Slater & Gordon says it owes a total of $761 million, as of 30 June 2017, which it cannot pay down and the debt level is greater than the value of the company which means shareholders will get nothing if it moves to insolvency.
"If the recapitalisation is not implemented, the directors consider that Slater & Gordon will not be in a position to repay any amounts due under the syndicated facility agreement when they become payable," says chairman John Skippen.
"Accordingly, the directors consider that, without implementation of the recapitalisation, Slater & Gordon will become insolvent."
Skippen says that an independent expert has confirmed its secured debt "materially exceeds total enterprise value" and there was no other alternative but to proceed with the recapitalisation plan.
"Therefore, in the event that the recapitalisation was not implemented and Slater & Gordon became insolvent, shareholders would most likely receive nothing because the assets of Slater & Gordon are not sufficient to fully satisfy its secured debt obligations, let alone the claims of other secured creditors, unsecured creditors or any interests of shareholders," Skippen says.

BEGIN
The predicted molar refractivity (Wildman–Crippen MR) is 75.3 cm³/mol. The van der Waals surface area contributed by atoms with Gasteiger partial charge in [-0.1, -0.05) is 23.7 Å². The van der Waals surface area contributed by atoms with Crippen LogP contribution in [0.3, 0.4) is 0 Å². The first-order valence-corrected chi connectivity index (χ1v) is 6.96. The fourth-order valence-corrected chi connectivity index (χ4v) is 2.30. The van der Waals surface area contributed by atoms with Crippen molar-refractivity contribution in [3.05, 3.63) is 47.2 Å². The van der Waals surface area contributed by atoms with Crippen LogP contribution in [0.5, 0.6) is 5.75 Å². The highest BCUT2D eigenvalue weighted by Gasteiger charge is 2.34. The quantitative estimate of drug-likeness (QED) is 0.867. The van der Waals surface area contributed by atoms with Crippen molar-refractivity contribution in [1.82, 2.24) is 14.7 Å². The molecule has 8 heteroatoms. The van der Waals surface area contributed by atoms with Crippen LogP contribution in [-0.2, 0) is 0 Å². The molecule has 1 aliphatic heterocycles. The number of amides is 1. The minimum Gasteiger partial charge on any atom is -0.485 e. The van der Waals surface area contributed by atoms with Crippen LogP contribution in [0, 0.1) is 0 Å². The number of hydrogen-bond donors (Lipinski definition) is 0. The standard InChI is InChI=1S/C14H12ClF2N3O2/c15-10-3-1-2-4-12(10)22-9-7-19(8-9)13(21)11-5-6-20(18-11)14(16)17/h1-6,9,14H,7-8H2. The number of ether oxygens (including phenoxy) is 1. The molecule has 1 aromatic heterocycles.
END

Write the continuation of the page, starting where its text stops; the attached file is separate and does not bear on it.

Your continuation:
"In addition, the value of Slater and Gordon's business may be further eroded due to the loss of current employees and clients that would likely occur as a result of entering an insolvency process."
Slater & Gordon posted a loss of $546.8 million for the 2016-17 financial year, coming on the back of the previous year's impairment-heavy loss of $1.01bn.
The main cause of the company's billion dollar fall from grace was its disastrous $1.3 billion acquisition of British professional services firm Quindell in 2015 which led to two class actions by aggrieved shareholders. One of those class actions was settled in July for $36.5 million.
Slater & Gordon meanwhile filed its own lawsuit against UK-based Watchstone Group over the sale of Quindell, alleging the company and its senior managers made "fraudulent misrepresentations" over the deal.
Since the purchase of Quindell, and the subsequent legal troubles and heavy losses, shares in the company, which traded at just over $8.00 two years ago, are now at just $0.07.
Under the scheme of arrangement with its senior lenders, a consortium of hedge funds led by Anchorage Capital Partners, Slater & Gordon says its debt will effectively be reduced from $761 million to no more than $125 million.
Slater & Gordon (Australia) will be released from its obligation to pay the debt from its UK division which mostly stems from a $375 million loan as part of the Quindell acquisition. It senior lenders will take control of the UK subsidiary.
A vote on the recapitalisation of its debt structure will be held at the AGM.
Business News Australia
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